Fewer But Better – Connected Health at #HIMSS17

Since I go to so many connected health related conferences, seeing the latest in connected health at HIMSS is not really a huge deal. In most cases, I’ve already seen it somewhere else in a less hectic environment. With that said, I thought I’d see a real explosion of these devices at the conference. Certainly, there were many there, but I didn’t see the explosion that I had expected.

While there was a concentration of them in the Connected Health area, most of the rest of the show floor didn’t have many that I noticed. No doubt we each have our own unique experience at a 40,000 person and 1200 exhibitor conference. So, I’d be interested in hearing what other people’s experiences were at the event.

Even though I didn’t see an explosion of connected health devices (In fact, I may have seen fewer!), I do think that the devices that were being demonstrated are going a lot deeper and doing much more than previous years. That’s a good thing because these devices need to be medical relevant for the healthcare establishment to really care about them.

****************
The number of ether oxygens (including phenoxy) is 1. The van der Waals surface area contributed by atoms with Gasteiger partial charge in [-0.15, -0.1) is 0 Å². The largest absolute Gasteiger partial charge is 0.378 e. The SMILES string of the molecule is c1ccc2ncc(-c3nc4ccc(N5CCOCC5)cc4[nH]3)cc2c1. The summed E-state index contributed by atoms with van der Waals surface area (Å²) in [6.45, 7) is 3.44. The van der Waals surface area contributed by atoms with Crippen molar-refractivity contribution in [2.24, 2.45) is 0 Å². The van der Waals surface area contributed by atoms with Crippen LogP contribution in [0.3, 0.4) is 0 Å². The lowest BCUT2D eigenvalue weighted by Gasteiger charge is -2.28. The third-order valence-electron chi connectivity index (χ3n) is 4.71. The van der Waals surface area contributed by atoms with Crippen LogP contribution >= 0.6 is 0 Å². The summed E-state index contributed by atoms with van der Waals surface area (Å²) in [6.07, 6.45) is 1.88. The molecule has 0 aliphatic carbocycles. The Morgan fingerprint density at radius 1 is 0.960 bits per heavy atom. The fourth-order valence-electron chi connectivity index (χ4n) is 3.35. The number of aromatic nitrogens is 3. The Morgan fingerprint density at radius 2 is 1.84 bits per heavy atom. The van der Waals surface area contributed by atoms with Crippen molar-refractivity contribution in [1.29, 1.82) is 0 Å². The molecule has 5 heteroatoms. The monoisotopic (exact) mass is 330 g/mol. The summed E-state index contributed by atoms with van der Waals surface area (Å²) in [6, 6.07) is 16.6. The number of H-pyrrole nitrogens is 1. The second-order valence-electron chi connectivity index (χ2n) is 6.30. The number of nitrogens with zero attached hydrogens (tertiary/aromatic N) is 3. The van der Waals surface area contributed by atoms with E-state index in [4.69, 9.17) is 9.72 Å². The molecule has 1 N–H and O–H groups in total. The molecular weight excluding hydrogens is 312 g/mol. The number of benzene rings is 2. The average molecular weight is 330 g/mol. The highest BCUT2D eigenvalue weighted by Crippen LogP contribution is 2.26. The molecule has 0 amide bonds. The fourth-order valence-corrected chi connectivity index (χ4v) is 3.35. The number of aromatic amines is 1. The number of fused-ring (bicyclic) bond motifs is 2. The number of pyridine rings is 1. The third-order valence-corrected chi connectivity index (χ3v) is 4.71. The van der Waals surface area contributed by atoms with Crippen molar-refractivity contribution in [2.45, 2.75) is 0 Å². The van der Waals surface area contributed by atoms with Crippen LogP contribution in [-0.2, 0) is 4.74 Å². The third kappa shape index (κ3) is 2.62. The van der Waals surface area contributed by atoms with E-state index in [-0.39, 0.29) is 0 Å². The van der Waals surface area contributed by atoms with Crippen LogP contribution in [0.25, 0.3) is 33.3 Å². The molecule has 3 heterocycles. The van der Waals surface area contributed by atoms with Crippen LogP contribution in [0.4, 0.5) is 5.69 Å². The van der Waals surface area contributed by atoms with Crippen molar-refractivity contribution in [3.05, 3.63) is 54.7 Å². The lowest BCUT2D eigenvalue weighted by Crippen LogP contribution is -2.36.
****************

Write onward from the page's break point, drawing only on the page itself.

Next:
One example was a demo I saw at the DellEMC booth. They had an incredible dashboard of data that was pulling in a number of different health devices. One tracking pill that you swallow was particularly intriguing. The pill showed that the guy demoing the software had been pretty stressed that morning when the demo wasn’t working quite right. Luckily when I was there he was doing better.